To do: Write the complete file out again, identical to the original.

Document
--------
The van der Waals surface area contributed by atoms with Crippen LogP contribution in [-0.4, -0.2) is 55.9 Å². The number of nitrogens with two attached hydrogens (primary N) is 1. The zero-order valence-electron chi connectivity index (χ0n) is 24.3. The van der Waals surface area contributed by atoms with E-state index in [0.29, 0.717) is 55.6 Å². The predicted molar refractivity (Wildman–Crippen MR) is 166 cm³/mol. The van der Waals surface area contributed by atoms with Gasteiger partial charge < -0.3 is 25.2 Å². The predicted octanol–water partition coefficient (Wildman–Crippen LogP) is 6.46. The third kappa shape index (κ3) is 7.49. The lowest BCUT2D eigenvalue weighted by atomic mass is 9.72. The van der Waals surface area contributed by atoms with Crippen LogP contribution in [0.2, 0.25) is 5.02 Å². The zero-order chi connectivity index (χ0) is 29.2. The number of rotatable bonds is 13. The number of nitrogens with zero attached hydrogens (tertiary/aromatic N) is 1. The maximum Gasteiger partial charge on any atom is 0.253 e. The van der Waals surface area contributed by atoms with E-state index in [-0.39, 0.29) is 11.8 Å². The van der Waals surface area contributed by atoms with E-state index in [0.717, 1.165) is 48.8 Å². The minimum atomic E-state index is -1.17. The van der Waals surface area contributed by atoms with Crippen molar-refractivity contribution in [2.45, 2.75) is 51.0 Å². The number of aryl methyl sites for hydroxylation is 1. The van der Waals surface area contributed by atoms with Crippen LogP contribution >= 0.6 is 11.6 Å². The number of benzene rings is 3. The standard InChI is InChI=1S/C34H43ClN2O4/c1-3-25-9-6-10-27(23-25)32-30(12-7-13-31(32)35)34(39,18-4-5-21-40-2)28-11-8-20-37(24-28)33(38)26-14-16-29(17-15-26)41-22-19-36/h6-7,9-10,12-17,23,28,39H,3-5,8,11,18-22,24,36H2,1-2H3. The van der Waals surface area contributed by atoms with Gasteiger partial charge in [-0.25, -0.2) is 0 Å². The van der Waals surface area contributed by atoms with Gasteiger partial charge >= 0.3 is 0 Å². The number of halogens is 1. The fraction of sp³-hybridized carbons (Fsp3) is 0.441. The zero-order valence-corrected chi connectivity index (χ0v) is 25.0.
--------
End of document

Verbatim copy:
The van der Waals surface area contributed by atoms with Crippen LogP contribution in [-0.4, -0.2) is 55.9 Å². The number of nitrogens with two attached hydrogens (primary N) is 1. The zero-order valence-electron chi connectivity index (χ0n) is 24.3. The van der Waals surface area contributed by atoms with E-state index in [0.29, 0.717) is 55.6 Å². The predicted molar refractivity (Wildman–Crippen MR) is 166 cm³/mol. The van der Waals surface area contributed by atoms with Gasteiger partial charge < -0.3 is 25.2 Å². The predicted octanol–water partition coefficient (Wildman–Crippen LogP) is 6.46. The third kappa shape index (κ3) is 7.49. The lowest BCUT2D eigenvalue weighted by atomic mass is 9.72. The van der Waals surface area contributed by atoms with Crippen LogP contribution in [0.2, 0.25) is 5.02 Å². The zero-order chi connectivity index (χ0) is 29.2. The number of rotatable bonds is 13. The number of nitrogens with zero attached hydrogens (tertiary/aromatic N) is 1. The maximum Gasteiger partial charge on any atom is 0.253 e. The van der Waals surface area contributed by atoms with E-state index in [-0.39, 0.29) is 11.8 Å². The van der Waals surface area contributed by atoms with E-state index in [0.717, 1.165) is 48.8 Å². The minimum atomic E-state index is -1.17. The van der Waals surface area contributed by atoms with Crippen molar-refractivity contribution in [2.45, 2.75) is 51.0 Å². The number of aryl methyl sites for hydroxylation is 1. The van der Waals surface area contributed by atoms with Crippen LogP contribution >= 0.6 is 11.6 Å². The number of benzene rings is 3. The standard InChI is InChI=1S/C34H43ClN2O4/c1-3-25-9-6-10-27(23-25)32-30(12-7-13-31(32)35)34(39,18-4-5-21-40-2)28-11-8-20-37(24-28)33(38)26-14-16-29(17-15-26)41-22-19-36/h6-7,9-10,12-17,23,28,39H,3-5,8,11,18-22,24,36H2,1-2H3. The van der Waals surface area contributed by atoms with Gasteiger partial charge in [-0.25, -0.2) is 0 Å². The van der Waals surface area contributed by atoms with Gasteiger partial charge >= 0.3 is 0 Å². The number of halogens is 1. The fraction of sp³-hybridized carbons (Fsp3) is 0.441. The zero-order valence-corrected chi connectivity index (χ0v) is 25.0.